Article Text

THU0440 Temporal trends of venous thromboembolism risk before and after diagnosis of gout. a general population-based study
  1. L Li1,2,
  2. N McCormick1,2,
  3. EC Sayre1,
  4. J Esdaile1,2,
  5. D Lacaille1,2,
  6. H Xie1,3,
  7. HK Choi1,4,
  8. JA Avina-Zubieta1,2
  1. 1Arthritis Research Canada, Richmond
  2. 2The University of British Columbia, Vancouver
  3. 3Simon Fraser University, Burnaby, Canada
  4. 4Harvard Medical School, Boston, United States


Background Data on the risk of venous thromboembolism (VTE, including deep venous thrombosis and pulmonary embolism) in patients with gout are scarce.

Objectives 1) To estimate the overall risk of VTE in an incident gout cohort; 2) To estimate the temporal trends of VTE before and after gout diagnosis compared with the general population.

Methods We conducted a matched cohort study using a population based administrative health database that includes all outpatient visits, hospital admissions, vital statistics, and dispensed medications for all residents in British Columbia, Canada. Gout cases were defined using one ICD-9/10 code (274/M10) from a physician or hospital visit. To ensure incident gout, we required that all cases have ≥10 years of prior registration without a gout diagnosis. Gout cases were matched 1:1 with controls on age, sex, and cohort entry time. Prior VTE events were excluded after matching. VTE was defined using ICD-9/ICD-10 codes plus use of oral anti-coagulant. We calculated incidence rate ratios (IRRs) and age, sex, and entry time matched multivariable hazard ratios (HRs) for the risk of VTE. Sensitivity analyses were conducted to assess for unmeasured confounders (e.g., obesity).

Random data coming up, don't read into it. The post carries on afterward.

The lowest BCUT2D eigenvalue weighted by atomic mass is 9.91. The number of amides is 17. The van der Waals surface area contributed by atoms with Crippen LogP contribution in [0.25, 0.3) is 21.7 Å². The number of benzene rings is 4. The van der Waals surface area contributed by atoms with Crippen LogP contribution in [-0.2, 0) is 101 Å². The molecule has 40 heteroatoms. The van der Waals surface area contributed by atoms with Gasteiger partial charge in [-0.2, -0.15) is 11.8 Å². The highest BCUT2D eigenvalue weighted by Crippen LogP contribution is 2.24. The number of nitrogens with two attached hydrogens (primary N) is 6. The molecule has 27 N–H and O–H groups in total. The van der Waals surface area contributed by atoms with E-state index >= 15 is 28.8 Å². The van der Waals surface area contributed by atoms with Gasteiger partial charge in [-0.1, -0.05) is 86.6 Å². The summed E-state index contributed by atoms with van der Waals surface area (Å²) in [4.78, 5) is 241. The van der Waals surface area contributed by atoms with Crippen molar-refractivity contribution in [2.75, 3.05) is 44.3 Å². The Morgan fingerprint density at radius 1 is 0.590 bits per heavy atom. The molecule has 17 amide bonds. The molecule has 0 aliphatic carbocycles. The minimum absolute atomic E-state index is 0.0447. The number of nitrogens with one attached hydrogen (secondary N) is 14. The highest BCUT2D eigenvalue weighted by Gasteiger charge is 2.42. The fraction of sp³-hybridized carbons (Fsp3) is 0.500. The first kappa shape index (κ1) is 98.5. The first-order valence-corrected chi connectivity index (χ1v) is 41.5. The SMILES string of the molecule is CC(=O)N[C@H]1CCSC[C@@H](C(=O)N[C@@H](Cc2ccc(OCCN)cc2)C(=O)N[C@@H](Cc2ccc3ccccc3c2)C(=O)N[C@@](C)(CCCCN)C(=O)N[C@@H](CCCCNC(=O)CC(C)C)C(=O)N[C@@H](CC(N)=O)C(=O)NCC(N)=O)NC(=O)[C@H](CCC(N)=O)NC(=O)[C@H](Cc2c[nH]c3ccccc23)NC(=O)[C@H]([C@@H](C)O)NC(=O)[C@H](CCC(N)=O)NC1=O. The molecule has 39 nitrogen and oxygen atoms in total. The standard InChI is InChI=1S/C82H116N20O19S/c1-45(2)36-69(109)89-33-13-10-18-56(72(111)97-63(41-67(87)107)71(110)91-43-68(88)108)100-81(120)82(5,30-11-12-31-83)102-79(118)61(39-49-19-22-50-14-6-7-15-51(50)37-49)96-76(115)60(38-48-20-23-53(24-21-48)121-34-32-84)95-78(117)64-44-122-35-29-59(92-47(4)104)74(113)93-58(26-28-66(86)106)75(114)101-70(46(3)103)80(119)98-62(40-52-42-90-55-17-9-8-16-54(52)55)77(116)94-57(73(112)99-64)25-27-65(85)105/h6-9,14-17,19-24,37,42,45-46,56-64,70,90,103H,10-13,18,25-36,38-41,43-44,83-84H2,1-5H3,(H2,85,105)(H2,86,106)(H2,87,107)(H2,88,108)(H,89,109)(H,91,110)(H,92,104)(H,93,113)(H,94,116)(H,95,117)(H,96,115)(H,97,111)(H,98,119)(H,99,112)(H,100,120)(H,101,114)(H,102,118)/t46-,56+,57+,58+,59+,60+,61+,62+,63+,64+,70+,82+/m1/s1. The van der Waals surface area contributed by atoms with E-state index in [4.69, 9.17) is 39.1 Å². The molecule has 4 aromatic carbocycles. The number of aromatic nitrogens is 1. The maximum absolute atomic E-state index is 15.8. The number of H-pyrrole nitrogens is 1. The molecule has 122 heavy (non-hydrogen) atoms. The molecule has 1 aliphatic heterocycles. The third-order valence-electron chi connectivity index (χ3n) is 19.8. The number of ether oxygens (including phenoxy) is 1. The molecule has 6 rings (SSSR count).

Results Among 105,307 individuals with newly diagnosed gout (61% male, mean age of 58 yrs), we observed 1,212 VTE events (mean follow-up time of 5.3 yrs). The fully adjusted HR was 1.27 (95% CI, 1.16–1.39) (Table 1). Our results remained significant in the sensitivity analyses (OR of 2.0 between gout and unmeasured confounder and a 50% prevalence for obesity). There were 437 incident VTE events within 3 yrs prior to the gout diagnosis. Compared to controls, during the 3rd, 2nd, and 1st yrs before gout diagnosis, the fully adjusted HRs for VTE in patients with imminent gout were 1.51, 1.58 and 1.73. The corresponding HRs in the 1st, 2nd, 3rd, 4th, and 5th yrs after gout diagnosis were 1.54, 1.39, 1.38, 1.37, and 1.32, respectively.

Table 1

Conclusions Patients with gout have an increased risk of VTE. The risk increases gradually before gout diagnosis, peaks in the year prior to gout diagnosis, and then progressively declines. Our findings suggest that hyperuricemia or gout associated inflammation may be a contributing factor for VTE.

Disclosure of Interest None declared

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